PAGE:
PainSci summary of Saragiotto 2016?This page is one of thousands in the PainScience.com bibliography. It is not a general article: it is focused on a single scientific paper, and it may provide only just enough context for the summary to make sense. Links to other papers and more general information are provided at the bottom of the page, as often as possible. ★★★★☆?4-star ratings are for bigger/better studies and reviews published in more prestigious journals, with only quibbles. Ratings are a highly subjective opinion, and subject to revision at any time. If you think this paper has been incorrectly rated, please let me know.
“The credibility of subgroup claims in back pain trials is usually low, irrespective of the strength of the authors’ claim.” This interesting conclusion really needs some context …
A subgroup claim is a claim that a treatment works better for a specific group of back pain sufferers — patients with specific signs or symptoms that might indicate the nature of their back pain. Patients for back pain studies are usually quite generic (e.g. people with “chronic non-specific low back pain for more than six months”). There could be many types of back pain going on in that group. It makes perfect sense that some of those study subjects might respond better to a treatment than others, but such “subgroup claims” have become problematic in research, and especially back pain research. Are subgroups a holy grail? Or just a handy excuse for blinkered proponents of unproven treatment methods?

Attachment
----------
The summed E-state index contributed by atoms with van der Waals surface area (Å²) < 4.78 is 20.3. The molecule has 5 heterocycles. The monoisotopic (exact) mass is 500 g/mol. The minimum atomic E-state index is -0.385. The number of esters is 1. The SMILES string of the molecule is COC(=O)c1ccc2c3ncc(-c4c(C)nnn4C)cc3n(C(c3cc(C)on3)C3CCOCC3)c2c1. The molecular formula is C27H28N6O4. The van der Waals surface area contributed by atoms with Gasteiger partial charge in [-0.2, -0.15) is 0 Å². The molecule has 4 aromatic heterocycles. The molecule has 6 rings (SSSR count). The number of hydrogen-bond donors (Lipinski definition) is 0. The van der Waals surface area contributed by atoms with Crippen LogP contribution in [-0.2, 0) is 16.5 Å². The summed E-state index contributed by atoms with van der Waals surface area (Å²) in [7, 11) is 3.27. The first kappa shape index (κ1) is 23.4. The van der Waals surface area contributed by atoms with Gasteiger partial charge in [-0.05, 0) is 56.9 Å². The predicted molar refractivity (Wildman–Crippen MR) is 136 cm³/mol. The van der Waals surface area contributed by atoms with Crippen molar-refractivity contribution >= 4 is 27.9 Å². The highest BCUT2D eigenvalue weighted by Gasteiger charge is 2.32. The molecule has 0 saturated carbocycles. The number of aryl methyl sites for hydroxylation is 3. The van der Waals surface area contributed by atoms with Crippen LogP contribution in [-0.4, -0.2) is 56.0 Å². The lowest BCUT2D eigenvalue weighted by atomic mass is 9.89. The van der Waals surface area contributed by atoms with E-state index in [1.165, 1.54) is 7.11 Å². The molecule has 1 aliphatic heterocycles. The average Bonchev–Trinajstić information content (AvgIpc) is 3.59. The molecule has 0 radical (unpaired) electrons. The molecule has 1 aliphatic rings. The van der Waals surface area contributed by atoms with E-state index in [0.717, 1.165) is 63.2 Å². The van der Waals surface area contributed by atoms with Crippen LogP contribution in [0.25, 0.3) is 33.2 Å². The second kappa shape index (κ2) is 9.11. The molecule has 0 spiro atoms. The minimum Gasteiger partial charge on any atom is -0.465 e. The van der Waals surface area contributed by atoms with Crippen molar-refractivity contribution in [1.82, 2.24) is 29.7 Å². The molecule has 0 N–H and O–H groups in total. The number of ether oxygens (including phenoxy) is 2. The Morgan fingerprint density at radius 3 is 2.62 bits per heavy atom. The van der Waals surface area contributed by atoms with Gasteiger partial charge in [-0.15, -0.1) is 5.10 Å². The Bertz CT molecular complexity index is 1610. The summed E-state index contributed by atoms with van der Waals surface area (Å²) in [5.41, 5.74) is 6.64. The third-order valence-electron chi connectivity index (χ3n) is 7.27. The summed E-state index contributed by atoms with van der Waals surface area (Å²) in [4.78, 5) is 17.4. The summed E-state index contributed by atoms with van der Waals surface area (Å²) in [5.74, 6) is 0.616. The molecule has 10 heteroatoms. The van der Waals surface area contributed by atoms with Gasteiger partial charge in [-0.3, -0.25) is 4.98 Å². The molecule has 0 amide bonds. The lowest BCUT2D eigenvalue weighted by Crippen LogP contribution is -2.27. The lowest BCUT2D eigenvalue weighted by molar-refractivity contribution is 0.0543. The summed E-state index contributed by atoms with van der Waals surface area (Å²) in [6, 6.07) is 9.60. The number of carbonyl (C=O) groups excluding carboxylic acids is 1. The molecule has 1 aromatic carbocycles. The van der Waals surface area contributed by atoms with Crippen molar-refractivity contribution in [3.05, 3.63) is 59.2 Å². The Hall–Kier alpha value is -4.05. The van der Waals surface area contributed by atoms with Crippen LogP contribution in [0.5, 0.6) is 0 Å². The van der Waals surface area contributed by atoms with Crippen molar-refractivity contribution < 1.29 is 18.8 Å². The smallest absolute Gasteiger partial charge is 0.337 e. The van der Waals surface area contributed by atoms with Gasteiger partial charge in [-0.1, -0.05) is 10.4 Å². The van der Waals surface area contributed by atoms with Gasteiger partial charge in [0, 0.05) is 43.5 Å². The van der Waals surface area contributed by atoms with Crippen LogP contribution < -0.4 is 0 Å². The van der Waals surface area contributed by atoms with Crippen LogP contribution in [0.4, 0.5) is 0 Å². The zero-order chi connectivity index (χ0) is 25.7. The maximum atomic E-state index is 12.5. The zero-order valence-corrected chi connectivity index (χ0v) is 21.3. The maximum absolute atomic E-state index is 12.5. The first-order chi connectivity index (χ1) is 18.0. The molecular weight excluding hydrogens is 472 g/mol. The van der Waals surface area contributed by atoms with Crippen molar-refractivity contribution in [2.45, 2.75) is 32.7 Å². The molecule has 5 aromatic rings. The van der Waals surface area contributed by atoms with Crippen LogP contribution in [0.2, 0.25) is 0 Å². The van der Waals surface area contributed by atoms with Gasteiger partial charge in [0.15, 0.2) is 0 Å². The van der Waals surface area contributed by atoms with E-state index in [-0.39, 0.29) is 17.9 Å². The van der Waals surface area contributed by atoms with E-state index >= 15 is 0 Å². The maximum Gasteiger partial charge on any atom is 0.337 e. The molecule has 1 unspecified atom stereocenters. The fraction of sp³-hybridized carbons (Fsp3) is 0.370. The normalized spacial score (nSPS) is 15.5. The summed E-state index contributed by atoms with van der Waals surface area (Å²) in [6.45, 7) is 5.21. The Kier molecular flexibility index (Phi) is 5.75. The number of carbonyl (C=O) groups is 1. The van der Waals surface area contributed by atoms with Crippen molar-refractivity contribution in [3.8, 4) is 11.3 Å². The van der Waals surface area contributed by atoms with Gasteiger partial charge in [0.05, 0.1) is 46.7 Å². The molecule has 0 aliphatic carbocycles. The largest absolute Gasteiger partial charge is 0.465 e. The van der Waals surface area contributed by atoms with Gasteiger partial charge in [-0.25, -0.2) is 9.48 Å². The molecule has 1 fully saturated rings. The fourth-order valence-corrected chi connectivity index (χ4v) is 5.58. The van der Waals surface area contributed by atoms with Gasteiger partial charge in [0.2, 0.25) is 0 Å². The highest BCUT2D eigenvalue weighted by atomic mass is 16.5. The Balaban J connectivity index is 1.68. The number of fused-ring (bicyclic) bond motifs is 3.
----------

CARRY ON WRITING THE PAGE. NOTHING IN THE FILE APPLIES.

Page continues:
“If only they’d studied the right kind of back pain patients” could be viewed as a legitimate gripe about a study’s limitations, or it could be a great example of special pleading (conveniently disguised as a legitimate gripe). I have often suspected the latter, because subgroup hopes so often seem to be the loudest when expressed by ideologues and true believers, professionals with an obvious financial interest in evidence supporting their pet theories. These are the folks that can be counted on to make subgroup claims.
Back to this study: apparently Saragiotto et al were wondering about the same problem, so they systematically examined the credibility of subgroup claims in back pain trials … and they confirmed their bias (I assume) that the “credibility” of subgroup claims is low, suggesting are indeed often a form of special pleading, baked right into actual scientific studies — never mind biased clinicians commenting on them in arguments online.
original abstract†Abstracts here may not perfectly match originals, for a variety of technical and practical reasons. Some abstacts are truncated for my purposes here, if they are particularly long-winded and unhelpful. I occasionally add clarifying notes. And I make some minor corrections.
OBJECTIVES: To assess the credibility of subgroup claims in back pain randomized controlled trials.